Elastic Sleep – Big Top, Sunday
One of those acts that you are either going to want to hear more of or walk right out the door away from, Elastic Sleep are a challenging presence. Individually each member has played a large part in developing the Cork music scene; together they’re a veritable force looking to take over. What instantly strikes at their Indie 14 set is the difference in sound since they appeared with ‘Leave You’. The progression since, as a misty eyed force of nature, is striking. Muireann Levis is hypnotic in her vocal performance while Chris Somers shines when a song needs to pack more of a punch. Speaking with a couple of people afterwards it seems as though they have a little more convincing to do for some but we suggest you have faith in Elastic Sleep.
Hozier – Main Stage, Sunday
There’s probably no doubt in anyone’s mind that this year this has been the most anticipated act of the weekend. Andrew Hozier Byrne has been catapulted to fame with one over-played radio favourite but to most realise by now how much more he has to give. With a small repertoire of songs on YouTube to stand by him and an album coming out in September, the set itself still feels very short. Latest single ‘Sedated’ is very impressive and the familiar intro to the single which brought him his fame roused hundred into a choral ensemble of “Amen”, drowning out his own vocal. Songs like ‘Someone New’ and ‘To Be Alone’ are among the most powerful of the weekend, although ‘Cherry Wine’ never comes. Instead he finishes with ‘From Eden’ and leaves the audience wanting more.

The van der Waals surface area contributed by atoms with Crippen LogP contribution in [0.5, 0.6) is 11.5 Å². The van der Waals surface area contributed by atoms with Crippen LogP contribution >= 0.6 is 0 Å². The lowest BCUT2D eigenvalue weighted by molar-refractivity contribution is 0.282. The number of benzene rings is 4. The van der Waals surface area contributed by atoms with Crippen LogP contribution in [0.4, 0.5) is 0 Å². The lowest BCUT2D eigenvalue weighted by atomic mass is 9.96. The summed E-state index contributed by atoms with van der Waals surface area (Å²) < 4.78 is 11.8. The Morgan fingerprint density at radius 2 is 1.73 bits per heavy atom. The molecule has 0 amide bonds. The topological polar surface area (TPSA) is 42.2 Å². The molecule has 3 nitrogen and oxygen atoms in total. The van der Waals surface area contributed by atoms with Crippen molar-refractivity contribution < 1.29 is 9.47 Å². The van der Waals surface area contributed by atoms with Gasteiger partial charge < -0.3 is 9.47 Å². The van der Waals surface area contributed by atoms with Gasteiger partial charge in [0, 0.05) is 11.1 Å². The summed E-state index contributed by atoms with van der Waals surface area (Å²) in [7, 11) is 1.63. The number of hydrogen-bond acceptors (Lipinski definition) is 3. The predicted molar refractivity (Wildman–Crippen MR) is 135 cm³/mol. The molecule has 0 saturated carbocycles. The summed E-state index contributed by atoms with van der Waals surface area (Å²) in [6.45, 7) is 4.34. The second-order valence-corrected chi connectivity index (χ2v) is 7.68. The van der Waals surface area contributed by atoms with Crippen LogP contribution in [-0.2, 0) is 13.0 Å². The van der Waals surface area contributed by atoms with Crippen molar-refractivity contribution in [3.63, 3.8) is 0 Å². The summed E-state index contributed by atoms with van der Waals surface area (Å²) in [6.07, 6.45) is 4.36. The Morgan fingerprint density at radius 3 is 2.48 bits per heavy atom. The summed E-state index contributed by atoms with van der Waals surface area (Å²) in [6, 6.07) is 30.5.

Hudson Taylor – Main Stage, Saturday
In advance, Saturday seemes to be the weakest day of the weekend. Packed with well toured Irish bands that attract plenty of doughy eyed girls, busking brothers, Harry and Alfie are hardly a must see – even if they were a highlight of last year’s event. To be fair though, the boys put on a fantastic show and it’s easy to see how far they’ve come in just a year, selling out venues and filling festival tents. The surprise offered by the ballads and contrasting upbeat numbers is gone though and ‘Care’, ‘Weapons’ and ‘Beautiful Mistake’ are still the ‘ol reliable. Not as many people know the latest material from Battles II but given time they will and next year Hudson Taylor will be more successful again.
Orla Gartland – Big Top, Sunday
A lot has changed since Orla Gartland first appeared online and witnessing the progression from cover musician to an accomplished musician has been satisfying to say the least. For a teenage girl to not only write lyrics that don’t subscribe to the usual soppy recipe of heartbreak and unrequited love but to find success through then (even see them etched permanently on her fans flesh), must feel like quite an achievement. Her Roots EP is a little insight into what’s to come but by no means the extent of what she is capable of.
Public Enemy – Main Stage, Sunday